The best way to go would be to have a surface that will let rain water drain through it. Turf, artificial turf, a mixture of both, or fine gravel are usual options for that. In this case you need a perfectly flat pit with a constant gradient of about 0.5 to 0.8%. For larger fields, lasers can be used to ensure that the ground is plain. Depressions in the middle of the ground, where water might gather are to be avoided.
During the planning stage you will already have decided where the water will flow off. In most cases a drainage layer as the second layer in the pit will do, if you can give the water a way out at the lower end of the gradient. If this seems to be difficult, it might be necessary to drain the pit with trenches, deep enough to house drainage pipes covered with roofing felt in coarse gravel.
If your log cabin already has a well dimensioned drainage, you might also be able to connect the drainage of the playing field to its outlet.
Consistent flatness is the key to a good playing field near the log cabin
Usually the soil near log cabins will have some plants and be more or less fertile. So, in most cases a sub-base layer of clean sand of 5 to 10cm will form the bottom of the playing field in order to prevent seeds or roots from penetrating the layers above. Already for this layer constant flatness under even compression is the main rule for a good playing field. The same rule applies for the proper drainage layer that goes on top of the bottom sand layer.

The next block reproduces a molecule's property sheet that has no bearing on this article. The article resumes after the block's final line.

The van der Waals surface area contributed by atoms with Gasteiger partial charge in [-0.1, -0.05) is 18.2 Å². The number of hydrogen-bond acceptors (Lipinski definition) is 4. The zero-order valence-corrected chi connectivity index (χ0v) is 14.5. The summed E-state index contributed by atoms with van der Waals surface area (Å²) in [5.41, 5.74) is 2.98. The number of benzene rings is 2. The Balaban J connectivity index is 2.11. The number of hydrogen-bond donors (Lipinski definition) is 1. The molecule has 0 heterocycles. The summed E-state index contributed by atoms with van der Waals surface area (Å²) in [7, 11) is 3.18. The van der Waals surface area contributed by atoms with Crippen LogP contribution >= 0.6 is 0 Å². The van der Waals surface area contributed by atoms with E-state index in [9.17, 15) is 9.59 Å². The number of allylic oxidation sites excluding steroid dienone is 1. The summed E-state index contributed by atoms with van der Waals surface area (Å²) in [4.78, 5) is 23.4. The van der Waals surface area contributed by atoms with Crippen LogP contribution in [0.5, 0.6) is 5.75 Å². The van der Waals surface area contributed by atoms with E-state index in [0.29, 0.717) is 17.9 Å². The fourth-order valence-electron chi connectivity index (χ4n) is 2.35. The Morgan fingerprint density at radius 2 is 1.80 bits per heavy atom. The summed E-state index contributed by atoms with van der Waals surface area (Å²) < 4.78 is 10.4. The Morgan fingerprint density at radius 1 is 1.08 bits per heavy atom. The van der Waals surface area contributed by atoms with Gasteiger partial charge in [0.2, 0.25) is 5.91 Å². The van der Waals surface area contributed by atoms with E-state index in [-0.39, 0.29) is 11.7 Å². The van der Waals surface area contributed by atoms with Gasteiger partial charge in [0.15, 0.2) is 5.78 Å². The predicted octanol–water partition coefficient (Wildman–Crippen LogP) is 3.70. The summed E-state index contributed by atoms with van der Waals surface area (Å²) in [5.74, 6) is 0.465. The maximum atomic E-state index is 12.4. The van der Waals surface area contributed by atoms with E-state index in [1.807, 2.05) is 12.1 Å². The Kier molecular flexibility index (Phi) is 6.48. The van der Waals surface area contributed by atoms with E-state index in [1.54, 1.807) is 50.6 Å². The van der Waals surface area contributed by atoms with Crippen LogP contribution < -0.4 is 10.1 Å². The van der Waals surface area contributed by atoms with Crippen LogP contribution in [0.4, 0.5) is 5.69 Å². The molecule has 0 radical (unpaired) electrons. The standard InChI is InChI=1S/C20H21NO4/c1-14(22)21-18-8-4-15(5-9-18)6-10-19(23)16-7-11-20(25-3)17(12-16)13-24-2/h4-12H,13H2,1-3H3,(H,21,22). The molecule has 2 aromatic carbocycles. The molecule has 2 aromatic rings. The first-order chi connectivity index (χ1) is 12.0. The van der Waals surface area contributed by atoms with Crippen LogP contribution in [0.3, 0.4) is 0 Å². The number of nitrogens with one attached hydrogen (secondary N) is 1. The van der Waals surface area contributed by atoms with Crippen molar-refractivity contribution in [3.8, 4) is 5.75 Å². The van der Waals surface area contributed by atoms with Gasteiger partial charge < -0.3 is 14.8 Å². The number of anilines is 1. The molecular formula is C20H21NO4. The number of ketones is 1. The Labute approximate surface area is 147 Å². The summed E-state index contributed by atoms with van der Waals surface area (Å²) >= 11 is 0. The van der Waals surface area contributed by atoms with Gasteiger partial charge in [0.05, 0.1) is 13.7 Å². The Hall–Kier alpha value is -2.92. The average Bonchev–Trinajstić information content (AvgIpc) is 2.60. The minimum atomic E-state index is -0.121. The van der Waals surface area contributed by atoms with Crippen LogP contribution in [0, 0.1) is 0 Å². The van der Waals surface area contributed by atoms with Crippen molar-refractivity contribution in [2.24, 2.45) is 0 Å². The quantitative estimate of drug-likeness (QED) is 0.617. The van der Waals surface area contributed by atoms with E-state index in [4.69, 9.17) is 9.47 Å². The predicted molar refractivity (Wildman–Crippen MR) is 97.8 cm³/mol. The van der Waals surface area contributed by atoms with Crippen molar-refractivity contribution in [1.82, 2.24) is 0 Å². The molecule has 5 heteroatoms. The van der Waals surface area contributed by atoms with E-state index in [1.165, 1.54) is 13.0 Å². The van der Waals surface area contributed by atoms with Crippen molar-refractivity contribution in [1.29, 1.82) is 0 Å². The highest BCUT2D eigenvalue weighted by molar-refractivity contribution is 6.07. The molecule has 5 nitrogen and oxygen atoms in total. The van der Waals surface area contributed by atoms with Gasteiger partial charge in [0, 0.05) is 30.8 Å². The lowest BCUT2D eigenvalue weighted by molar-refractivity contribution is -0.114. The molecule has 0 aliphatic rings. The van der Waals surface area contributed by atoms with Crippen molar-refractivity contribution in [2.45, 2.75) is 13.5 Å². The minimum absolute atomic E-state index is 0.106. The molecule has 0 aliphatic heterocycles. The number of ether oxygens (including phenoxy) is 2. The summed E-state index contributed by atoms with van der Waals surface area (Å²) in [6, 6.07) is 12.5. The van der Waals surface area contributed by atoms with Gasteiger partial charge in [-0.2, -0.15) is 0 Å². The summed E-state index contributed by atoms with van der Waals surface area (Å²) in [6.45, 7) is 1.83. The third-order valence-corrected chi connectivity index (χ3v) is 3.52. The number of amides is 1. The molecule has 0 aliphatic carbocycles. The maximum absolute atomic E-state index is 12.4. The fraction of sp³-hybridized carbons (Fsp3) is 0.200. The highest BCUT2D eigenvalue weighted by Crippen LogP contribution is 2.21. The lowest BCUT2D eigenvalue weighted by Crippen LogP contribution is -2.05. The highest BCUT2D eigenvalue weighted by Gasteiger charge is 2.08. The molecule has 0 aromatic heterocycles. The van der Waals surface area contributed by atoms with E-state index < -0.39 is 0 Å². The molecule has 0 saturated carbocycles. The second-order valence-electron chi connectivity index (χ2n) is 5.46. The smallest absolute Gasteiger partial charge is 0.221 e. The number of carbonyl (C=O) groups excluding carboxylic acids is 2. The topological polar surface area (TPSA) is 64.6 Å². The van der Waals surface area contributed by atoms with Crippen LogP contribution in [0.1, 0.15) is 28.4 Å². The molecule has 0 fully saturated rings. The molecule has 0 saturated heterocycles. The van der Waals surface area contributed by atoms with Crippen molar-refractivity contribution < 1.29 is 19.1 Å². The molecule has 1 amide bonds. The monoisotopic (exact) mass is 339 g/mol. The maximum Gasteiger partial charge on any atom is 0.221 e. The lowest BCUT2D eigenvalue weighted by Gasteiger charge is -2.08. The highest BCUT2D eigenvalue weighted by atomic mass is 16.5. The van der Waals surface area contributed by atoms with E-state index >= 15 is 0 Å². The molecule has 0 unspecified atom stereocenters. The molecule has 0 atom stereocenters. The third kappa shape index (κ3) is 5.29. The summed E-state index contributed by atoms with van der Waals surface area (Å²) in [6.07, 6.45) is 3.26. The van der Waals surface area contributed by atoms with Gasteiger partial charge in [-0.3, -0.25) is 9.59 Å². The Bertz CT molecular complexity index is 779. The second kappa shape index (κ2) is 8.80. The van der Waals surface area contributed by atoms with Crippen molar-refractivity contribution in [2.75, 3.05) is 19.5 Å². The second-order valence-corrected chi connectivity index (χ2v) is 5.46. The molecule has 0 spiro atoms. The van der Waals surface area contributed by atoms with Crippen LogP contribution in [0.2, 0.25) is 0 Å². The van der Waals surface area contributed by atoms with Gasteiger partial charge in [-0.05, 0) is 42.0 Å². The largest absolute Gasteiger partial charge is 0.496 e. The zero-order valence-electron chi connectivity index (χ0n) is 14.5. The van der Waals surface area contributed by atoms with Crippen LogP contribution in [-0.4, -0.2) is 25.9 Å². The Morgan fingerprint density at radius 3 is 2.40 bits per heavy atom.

This layer might consist of gravel from rock, lava rock, or granulate from glass foam. Already here you might decide to include a miniscule raise in the middle of the playing field to make very sure that there will be no puddles on the field at any time during or after heavy rains.
For a top playing field at the log cabin get some advice from the pros
The top layer needs just the right consistency to ensure that water passes through it easily. At the same time you must have resistance against frost in mind. Very clean fine gravel might be right for some sports, turf, artificial turf or even materials that are bound together by resin might be employed. Compression must again be very uniform across the whole field, and not too strong to maintain the ability to let water drain through it.
With certain sports in mind that you want to play at the log cabin, you might also give professionals a call who make playing fields in the professional sports area. Maybe they can give you some advice on what materials they use in which thicknesses, and about suitable procedures in the building process.
The final steps before the matches can start at the log cabin
Once the top layer is properly in place, you might think about the surroundings and the markings needed for the specific sport. Posts need to be erected, nets, goals, grass can grow on the slight inclines around the rims. Maybe you will need some garden furniture to put on the terrace of the log cabin so that you can watch the games relaxed from the side.
For any questions, please contact us or call Oliver at 020 3807 0369!